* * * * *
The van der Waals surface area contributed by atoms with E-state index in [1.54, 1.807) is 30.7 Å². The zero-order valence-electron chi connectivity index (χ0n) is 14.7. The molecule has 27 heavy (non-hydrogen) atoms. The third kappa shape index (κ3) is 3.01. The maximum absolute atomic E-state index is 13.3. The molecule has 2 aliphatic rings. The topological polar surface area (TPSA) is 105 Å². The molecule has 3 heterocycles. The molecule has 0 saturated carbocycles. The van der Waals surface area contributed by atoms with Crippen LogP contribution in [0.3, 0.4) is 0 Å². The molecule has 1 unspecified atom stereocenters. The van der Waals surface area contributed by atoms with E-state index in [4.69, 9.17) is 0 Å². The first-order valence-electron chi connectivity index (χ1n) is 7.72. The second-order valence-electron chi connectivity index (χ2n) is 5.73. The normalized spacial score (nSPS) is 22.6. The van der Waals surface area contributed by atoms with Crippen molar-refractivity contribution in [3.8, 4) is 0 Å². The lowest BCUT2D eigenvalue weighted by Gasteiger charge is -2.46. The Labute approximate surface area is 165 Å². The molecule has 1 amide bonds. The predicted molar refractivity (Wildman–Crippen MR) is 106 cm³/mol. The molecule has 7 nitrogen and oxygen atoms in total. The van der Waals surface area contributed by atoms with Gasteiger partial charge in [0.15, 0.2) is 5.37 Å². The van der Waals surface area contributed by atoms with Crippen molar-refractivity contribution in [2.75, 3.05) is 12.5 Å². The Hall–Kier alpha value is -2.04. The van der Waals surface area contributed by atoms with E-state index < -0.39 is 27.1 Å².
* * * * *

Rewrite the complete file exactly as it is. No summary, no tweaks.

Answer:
The van der Waals surface area contributed by atoms with E-state index in [1.54, 1.807) is 30.7 Å². The zero-order valence-electron chi connectivity index (χ0n) is 14.7. The molecule has 27 heavy (non-hydrogen) atoms. The third kappa shape index (κ3) is 3.01. The maximum absolute atomic E-state index is 13.3. The molecule has 2 aliphatic rings. The topological polar surface area (TPSA) is 105 Å². The molecule has 3 heterocycles. The molecule has 0 saturated carbocycles. The van der Waals surface area contributed by atoms with Crippen LogP contribution in [0.3, 0.4) is 0 Å². The molecule has 1 unspecified atom stereocenters. The van der Waals surface area contributed by atoms with E-state index in [4.69, 9.17) is 0 Å². The first-order valence-electron chi connectivity index (χ1n) is 7.72. The second-order valence-electron chi connectivity index (χ2n) is 5.73. The normalized spacial score (nSPS) is 22.6. The van der Waals surface area contributed by atoms with Crippen molar-refractivity contribution in [3.8, 4) is 0 Å². The lowest BCUT2D eigenvalue weighted by Gasteiger charge is -2.46. The Labute approximate surface area is 165 Å². The molecule has 1 amide bonds. The predicted molar refractivity (Wildman–Crippen MR) is 106 cm³/mol. The molecule has 7 nitrogen and oxygen atoms in total. The van der Waals surface area contributed by atoms with Gasteiger partial charge in [0.15, 0.2) is 5.37 Å². The van der Waals surface area contributed by atoms with Crippen molar-refractivity contribution in [2.75, 3.05) is 12.5 Å². The Hall–Kier alpha value is -2.04. The van der Waals surface area contributed by atoms with E-state index < -0.39 is 27.1 Å².